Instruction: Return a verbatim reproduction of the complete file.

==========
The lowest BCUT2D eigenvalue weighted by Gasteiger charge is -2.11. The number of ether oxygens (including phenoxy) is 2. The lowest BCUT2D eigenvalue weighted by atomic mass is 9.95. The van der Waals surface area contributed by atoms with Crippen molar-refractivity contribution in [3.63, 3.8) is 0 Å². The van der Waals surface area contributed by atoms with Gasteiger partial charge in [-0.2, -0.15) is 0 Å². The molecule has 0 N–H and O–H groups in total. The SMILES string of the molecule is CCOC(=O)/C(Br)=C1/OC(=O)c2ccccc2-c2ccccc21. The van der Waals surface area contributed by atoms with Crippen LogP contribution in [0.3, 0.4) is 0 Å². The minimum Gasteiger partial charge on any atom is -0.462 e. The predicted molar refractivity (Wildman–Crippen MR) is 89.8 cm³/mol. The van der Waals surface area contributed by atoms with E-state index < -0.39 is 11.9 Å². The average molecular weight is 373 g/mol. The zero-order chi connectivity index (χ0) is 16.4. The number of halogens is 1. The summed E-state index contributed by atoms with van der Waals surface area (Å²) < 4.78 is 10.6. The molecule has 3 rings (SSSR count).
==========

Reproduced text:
The lowest BCUT2D eigenvalue weighted by Gasteiger charge is -2.11. The number of ether oxygens (including phenoxy) is 2. The lowest BCUT2D eigenvalue weighted by atomic mass is 9.95. The van der Waals surface area contributed by atoms with Crippen molar-refractivity contribution in [3.63, 3.8) is 0 Å². The van der Waals surface area contributed by atoms with Gasteiger partial charge in [-0.2, -0.15) is 0 Å². The molecule has 0 N–H and O–H groups in total. The SMILES string of the molecule is CCOC(=O)/C(Br)=C1/OC(=O)c2ccccc2-c2ccccc21. The van der Waals surface area contributed by atoms with Crippen LogP contribution in [0.3, 0.4) is 0 Å². The minimum Gasteiger partial charge on any atom is -0.462 e. The predicted molar refractivity (Wildman–Crippen MR) is 89.8 cm³/mol. The van der Waals surface area contributed by atoms with E-state index < -0.39 is 11.9 Å². The average molecular weight is 373 g/mol. The zero-order chi connectivity index (χ0) is 16.4. The number of halogens is 1. The summed E-state index contributed by atoms with van der Waals surface area (Å²) < 4.78 is 10.6. The molecule has 3 rings (SSSR count).